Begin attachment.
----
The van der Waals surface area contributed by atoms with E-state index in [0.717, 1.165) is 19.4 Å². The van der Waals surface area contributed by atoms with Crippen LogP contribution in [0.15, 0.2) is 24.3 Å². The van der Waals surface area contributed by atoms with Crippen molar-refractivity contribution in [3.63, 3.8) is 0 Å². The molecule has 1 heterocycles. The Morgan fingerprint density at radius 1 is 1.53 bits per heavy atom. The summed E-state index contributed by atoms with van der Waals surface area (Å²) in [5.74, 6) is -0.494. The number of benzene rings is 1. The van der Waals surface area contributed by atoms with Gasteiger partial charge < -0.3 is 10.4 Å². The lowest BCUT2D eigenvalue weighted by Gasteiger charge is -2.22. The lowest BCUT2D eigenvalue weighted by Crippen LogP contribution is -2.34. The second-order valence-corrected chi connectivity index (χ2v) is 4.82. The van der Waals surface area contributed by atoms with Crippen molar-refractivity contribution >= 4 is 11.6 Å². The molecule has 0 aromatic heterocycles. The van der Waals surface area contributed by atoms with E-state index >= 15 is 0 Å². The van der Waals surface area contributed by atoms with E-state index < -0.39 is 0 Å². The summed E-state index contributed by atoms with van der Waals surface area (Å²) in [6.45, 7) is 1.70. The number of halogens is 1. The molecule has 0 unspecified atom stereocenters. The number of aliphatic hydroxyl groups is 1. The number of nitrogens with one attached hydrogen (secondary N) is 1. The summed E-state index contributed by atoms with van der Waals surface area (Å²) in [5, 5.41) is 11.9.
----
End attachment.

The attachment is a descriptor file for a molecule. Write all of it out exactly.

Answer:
The van der Waals surface area contributed by atoms with E-state index in [0.717, 1.165) is 19.4 Å². The van der Waals surface area contributed by atoms with Crippen LogP contribution in [0.15, 0.2) is 24.3 Å². The van der Waals surface area contributed by atoms with Crippen molar-refractivity contribution in [3.63, 3.8) is 0 Å². The molecule has 1 heterocycles. The Morgan fingerprint density at radius 1 is 1.53 bits per heavy atom. The summed E-state index contributed by atoms with van der Waals surface area (Å²) in [5.74, 6) is -0.494. The number of benzene rings is 1. The van der Waals surface area contributed by atoms with Gasteiger partial charge < -0.3 is 10.4 Å². The lowest BCUT2D eigenvalue weighted by Gasteiger charge is -2.22. The lowest BCUT2D eigenvalue weighted by Crippen LogP contribution is -2.34. The second-order valence-corrected chi connectivity index (χ2v) is 4.82. The van der Waals surface area contributed by atoms with Crippen molar-refractivity contribution >= 4 is 11.6 Å². The molecule has 0 aromatic heterocycles. The van der Waals surface area contributed by atoms with E-state index >= 15 is 0 Å². The van der Waals surface area contributed by atoms with E-state index < -0.39 is 0 Å². The summed E-state index contributed by atoms with van der Waals surface area (Å²) in [6.45, 7) is 1.70. The number of halogens is 1. The molecule has 0 unspecified atom stereocenters. The number of aliphatic hydroxyl groups is 1. The number of nitrogens with one attached hydrogen (secondary N) is 1. The summed E-state index contributed by atoms with van der Waals surface area (Å²) in [5, 5.41) is 11.9.